Total Pageviews

Sunday, September 21, 2008


I have a really ridiculously simple solution for surviving mega-tsunamis: don’t even think about it. Look at the odds. 100 meter or larger tsunamis will affect you only if you happen to live at the coastline where a mega-landslide occurs, major volcano erupts or gigantic asteroid crashes into the sea. By the way, the National Geographic Channel showed what would happen if a 500 kilometer monster hits Earth (it has happened from three to six times already in the lifetime of Earth): all life would be destroyed, save for, maybe, microorganisms deep below the bottom of the ocean. The only event close to significant in our lifetime was the Lituya Bay 520 meter (1706 feet) landslide (40 million cubic yards) caused tsunami, triggered by a 7.5-8.3 (depends on who you quote) Richter scale earthquake, where there were more witnesses/survivors than deaths. There have been marine earthquakes, which created major tsunamis (but all much smaller than 100 meters), killing thousands, but these were not mega-tsunamis. Thus, it is safe for me to say that, over the next millennium or so, you don’t need to worry about being terminated by this natural phenomenon. In the Appendix you will see a table showing that death in American by a tsunami is three times lower than from being hit by an asteroid.

The odds for your survival increase exponentially with the distance of these events, for if another Krakotoa or Stromboli explodes, reasonably large {but not anything like that dinosaur extinctioning, 65 million years ago, 6 mile (only 10 kilometers) in diameter behemoth} asteroid strikes or Nuuanu landslide falls, the 100 meter or so potential tsunami will rapidly decay over only a few hundred miles. So, if you’re several thousand miles distant, you will be inconvenienced by a tsunami watch, but all the physics point to a centi-tsunami, that is, on the order of centimeters (less than half an inch/cm).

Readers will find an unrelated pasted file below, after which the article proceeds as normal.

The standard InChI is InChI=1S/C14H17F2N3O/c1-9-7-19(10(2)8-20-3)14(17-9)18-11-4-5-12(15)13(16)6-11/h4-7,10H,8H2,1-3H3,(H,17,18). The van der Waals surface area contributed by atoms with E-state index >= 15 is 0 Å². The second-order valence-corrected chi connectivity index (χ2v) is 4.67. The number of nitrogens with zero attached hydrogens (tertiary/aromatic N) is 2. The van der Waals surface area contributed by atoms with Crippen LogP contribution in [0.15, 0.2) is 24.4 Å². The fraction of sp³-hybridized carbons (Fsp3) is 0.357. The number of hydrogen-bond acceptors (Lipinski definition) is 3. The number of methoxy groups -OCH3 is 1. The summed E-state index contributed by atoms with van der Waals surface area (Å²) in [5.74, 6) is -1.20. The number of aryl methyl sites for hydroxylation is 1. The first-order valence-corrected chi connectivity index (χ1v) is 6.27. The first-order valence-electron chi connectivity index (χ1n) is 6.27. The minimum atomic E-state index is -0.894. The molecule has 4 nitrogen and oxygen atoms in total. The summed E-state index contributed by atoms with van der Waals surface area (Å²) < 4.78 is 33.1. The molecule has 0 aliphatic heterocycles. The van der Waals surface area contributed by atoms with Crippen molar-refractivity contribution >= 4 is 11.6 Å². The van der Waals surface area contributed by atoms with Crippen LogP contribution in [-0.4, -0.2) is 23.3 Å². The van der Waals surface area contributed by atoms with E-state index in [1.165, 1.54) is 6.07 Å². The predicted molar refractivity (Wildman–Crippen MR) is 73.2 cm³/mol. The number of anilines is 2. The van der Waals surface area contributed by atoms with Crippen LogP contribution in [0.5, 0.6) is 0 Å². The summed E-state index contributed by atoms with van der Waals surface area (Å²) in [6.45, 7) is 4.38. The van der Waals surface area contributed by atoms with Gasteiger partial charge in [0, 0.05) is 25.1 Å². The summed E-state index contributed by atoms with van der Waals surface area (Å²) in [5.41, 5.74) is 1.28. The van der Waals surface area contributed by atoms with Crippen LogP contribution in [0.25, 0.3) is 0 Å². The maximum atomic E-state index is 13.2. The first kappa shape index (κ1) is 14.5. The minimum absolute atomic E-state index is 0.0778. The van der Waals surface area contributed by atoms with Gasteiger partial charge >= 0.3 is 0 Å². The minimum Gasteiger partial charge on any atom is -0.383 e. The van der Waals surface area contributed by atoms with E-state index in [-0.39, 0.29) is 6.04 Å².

Further, nature tends to be helpful about landslides. Tsunami scientists are generally in accord that mega-landslides are very rare. There seems to be a gradual wearing of potentially dangerous landfalls. Anything else is the exception. George Pararas-Carayannis, who was mentioned as writing the definitive paper contradicting the contention that Cumbre Vieja in La Palma will soon trigger a mega-tsunami, told me that he even doubts that the largest ever landslide, that Nuuanu one about a million years ago, was a monolithic event. More probably, the evidence in the ocean is an accumulation of many, many landslides over time.

So, the Simple Solution is not to worry. Be entertained by those apocalyptic TV specials and films, but strike mega-tsunamis from your worry list. Well, this was certainly a wimpy ending to a book, but this is not The End, as controversies abound in Book 2. Plus, I plead with you to read APPENDIX B on Rainbow Visions. You can help to make a difference for Planet Earth.
Typhoon Hagupit is at 100 MPH and strengthening. The path is between the Philippines and Taiwan, and landfall is expected north of Hong Kong.

No comments: